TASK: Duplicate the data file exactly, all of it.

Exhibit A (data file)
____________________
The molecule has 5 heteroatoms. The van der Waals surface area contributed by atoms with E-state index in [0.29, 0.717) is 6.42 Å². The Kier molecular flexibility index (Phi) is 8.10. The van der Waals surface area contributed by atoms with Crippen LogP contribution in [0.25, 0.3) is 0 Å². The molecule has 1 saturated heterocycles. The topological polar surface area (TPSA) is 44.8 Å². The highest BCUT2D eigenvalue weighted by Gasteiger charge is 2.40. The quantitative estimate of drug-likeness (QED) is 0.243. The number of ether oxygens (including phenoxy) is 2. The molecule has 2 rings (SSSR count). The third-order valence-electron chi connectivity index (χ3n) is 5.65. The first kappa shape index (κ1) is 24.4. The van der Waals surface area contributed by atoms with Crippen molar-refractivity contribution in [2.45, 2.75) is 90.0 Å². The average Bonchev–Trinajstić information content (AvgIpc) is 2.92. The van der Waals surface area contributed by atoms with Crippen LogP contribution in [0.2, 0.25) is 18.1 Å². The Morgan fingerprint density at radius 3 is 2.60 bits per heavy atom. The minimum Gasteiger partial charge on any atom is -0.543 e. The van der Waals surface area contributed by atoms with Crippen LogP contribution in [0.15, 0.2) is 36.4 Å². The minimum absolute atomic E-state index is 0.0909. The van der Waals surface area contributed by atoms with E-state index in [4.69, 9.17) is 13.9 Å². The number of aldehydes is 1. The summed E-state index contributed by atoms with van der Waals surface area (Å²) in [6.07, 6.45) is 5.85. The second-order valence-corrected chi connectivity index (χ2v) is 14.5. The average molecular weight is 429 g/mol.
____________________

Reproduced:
The molecule has 5 heteroatoms. The van der Waals surface area contributed by atoms with E-state index in [0.29, 0.717) is 6.42 Å². The Kier molecular flexibility index (Phi) is 8.10. The van der Waals surface area contributed by atoms with Crippen LogP contribution in [0.25, 0.3) is 0 Å². The molecule has 1 saturated heterocycles. The topological polar surface area (TPSA) is 44.8 Å². The highest BCUT2D eigenvalue weighted by Gasteiger charge is 2.40. The quantitative estimate of drug-likeness (QED) is 0.243. The number of ether oxygens (including phenoxy) is 2. The molecule has 2 rings (SSSR count). The third-order valence-electron chi connectivity index (χ3n) is 5.65. The first kappa shape index (κ1) is 24.4. The van der Waals surface area contributed by atoms with Crippen molar-refractivity contribution in [2.45, 2.75) is 90.0 Å². The average Bonchev–Trinajstić information content (AvgIpc) is 2.92. The van der Waals surface area contributed by atoms with Crippen LogP contribution in [0.2, 0.25) is 18.1 Å². The Morgan fingerprint density at radius 3 is 2.60 bits per heavy atom. The minimum Gasteiger partial charge on any atom is -0.543 e. The van der Waals surface area contributed by atoms with Crippen LogP contribution in [0.15, 0.2) is 36.4 Å². The minimum absolute atomic E-state index is 0.0909. The van der Waals surface area contributed by atoms with E-state index in [4.69, 9.17) is 13.9 Å². The number of aldehydes is 1. The summed E-state index contributed by atoms with van der Waals surface area (Å²) in [6.07, 6.45) is 5.85. The second-order valence-corrected chi connectivity index (χ2v) is 14.5. The average molecular weight is 429 g/mol.